Swang Slang: Students use English in new, different ways

It is lit. The American English language is growing faster than ever with new additions to slang.

Slang is defined as very informal words or phrases.

American slang is spoken mainly by famous rappers and others in the spotlight seen by today’s teens.

Slang has been changing throughout history,American slang came into existence after the revolutionary war, when the ties with Britain and the dialect of English changed.

The British soldiers were often referred as lobster-backs because of their red uniforms. Fast forward a century and being “bad” meant being cool, and “guys” turned into dudes. Even swang is swang, as its a combination of swag and slang,

“I don’t usually use slang,” senior Joseph Gornicki said, “but when I do I use terms like sup, and y’all.”
Slang is fun. Slang is sometimes used to identify certain members of a group or to talk in secret, like codes.

Slang shouldn’t be confused with jargon, graffiti, or slogans. Slang terms even differ within the us. Slang in the south, matched with a drawl and a slower pace of words, this voice is most familiar below the mason dixie line.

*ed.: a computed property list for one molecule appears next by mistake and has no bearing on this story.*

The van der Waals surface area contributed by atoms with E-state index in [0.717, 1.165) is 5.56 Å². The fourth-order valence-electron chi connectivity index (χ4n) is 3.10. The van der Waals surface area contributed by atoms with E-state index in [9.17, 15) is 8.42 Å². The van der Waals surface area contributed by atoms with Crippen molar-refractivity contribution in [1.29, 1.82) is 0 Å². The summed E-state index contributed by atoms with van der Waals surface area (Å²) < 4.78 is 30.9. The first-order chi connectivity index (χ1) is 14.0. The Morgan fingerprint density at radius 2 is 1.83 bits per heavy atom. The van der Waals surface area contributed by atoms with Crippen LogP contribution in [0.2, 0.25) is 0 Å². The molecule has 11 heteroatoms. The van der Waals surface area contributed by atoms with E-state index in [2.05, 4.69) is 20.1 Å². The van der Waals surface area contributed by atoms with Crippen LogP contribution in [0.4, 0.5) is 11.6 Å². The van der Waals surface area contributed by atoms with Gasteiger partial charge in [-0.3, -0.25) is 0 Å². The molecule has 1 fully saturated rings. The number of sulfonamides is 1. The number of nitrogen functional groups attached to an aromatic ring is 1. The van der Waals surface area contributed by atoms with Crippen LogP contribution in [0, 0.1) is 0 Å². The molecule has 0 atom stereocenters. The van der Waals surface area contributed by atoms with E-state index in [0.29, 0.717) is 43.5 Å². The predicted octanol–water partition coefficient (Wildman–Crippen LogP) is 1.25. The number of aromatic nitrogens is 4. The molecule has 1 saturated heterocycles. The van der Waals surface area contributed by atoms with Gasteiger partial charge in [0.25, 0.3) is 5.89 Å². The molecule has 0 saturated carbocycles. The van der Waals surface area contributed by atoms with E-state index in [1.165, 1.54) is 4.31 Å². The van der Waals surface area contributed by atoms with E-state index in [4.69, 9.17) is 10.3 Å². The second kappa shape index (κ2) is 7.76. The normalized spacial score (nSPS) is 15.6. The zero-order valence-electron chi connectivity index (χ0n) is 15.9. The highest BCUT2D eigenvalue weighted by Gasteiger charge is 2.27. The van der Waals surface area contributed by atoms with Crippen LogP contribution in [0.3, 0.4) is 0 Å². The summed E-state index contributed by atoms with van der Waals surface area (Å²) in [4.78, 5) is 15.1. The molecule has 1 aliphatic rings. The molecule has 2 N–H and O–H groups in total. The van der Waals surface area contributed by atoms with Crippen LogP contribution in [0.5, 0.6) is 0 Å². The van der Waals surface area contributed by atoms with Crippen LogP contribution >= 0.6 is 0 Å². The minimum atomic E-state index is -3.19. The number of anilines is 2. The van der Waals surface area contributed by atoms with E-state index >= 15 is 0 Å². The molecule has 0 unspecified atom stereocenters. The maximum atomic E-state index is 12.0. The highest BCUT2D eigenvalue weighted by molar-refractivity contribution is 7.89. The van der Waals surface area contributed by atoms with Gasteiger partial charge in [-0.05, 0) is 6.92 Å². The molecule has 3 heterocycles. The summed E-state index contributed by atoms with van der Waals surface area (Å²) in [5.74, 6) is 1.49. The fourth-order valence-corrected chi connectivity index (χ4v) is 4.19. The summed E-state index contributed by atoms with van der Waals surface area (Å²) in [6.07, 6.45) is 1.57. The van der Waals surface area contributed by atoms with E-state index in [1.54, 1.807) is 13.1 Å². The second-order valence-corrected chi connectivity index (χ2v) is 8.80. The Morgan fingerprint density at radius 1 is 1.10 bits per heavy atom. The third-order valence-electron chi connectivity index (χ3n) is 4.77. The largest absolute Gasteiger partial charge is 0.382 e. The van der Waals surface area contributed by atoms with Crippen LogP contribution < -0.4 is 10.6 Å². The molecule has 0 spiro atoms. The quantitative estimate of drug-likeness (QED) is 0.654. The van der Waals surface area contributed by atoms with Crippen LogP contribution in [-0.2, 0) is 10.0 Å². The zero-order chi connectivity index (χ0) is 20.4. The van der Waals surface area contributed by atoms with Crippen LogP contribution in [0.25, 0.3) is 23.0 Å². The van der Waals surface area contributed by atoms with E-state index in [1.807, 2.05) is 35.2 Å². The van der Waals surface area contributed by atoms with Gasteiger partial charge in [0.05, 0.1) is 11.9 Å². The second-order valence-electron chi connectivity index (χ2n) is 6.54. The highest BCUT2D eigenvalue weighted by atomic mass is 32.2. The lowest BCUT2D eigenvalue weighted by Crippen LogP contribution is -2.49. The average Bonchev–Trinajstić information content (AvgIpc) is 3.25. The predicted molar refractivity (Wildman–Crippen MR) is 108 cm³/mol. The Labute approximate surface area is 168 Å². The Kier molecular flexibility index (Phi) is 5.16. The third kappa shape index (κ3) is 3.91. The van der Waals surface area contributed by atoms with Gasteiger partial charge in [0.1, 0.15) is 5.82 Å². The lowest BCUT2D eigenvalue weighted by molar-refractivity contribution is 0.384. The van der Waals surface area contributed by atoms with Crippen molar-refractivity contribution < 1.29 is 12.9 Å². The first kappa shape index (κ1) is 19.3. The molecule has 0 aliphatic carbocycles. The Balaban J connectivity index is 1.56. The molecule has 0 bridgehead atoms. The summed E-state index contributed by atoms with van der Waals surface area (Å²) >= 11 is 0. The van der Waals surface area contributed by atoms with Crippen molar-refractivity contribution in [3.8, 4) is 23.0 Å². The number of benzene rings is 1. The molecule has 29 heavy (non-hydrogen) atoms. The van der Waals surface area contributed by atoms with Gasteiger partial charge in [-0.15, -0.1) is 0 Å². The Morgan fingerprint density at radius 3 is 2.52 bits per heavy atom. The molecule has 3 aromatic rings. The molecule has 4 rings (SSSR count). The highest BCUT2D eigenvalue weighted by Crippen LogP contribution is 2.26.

History has a lot to do with it, as “John Hancock” is another word for someone’s signature, due to the Founding Father’s large signature on the Declaration of Independence.

Americans also “pig out”, which means stuffing themselves with food. Any non-native speaker typically wouldn’t get the reference.

“Riding shotgun” is another popular slang term, which means to ride in the front seat of a car. This phrase originated from “shotgun messenger”, a colloquial term for “express messenger”, when stagecoach travel was popular during the American Wild West and the colonial period in Australia.

“There are two slang terms that are my personal favorites,” principal Thomas Lietz, “and they are the hash-tag and ‘too legit to quit’.”

The saying ‘too legit’ is most known from 90’s rapper MC Hammer’s song “Too Legit to Quit.” But, there were many other instances where this was said. The hashtag a word or phrase preceded by a hash or pound sign (#) and used to identify messages on a specific topic.

“I don’t really say ‘hype’, but my friends say ‘finna’ and ‘bet’ a lot,” senior Mallory Rusk said.

Hypes original meaning is to create interest in by flamboyant or dramatic methods; promote or publicize showily, but is more commonly known to mean exciting or really cool.

‘Finna’ isn’t a real word, but it means about to, like people say “I’m finna go home” or “I’m finna get lit”. ‘Bet’ is just used in a situation when someone says you will or won’t do something and you challenge them that you will by saying “bet” or “bet me”.

American slang will continue to evolve and change as trends come and go in the media and general public.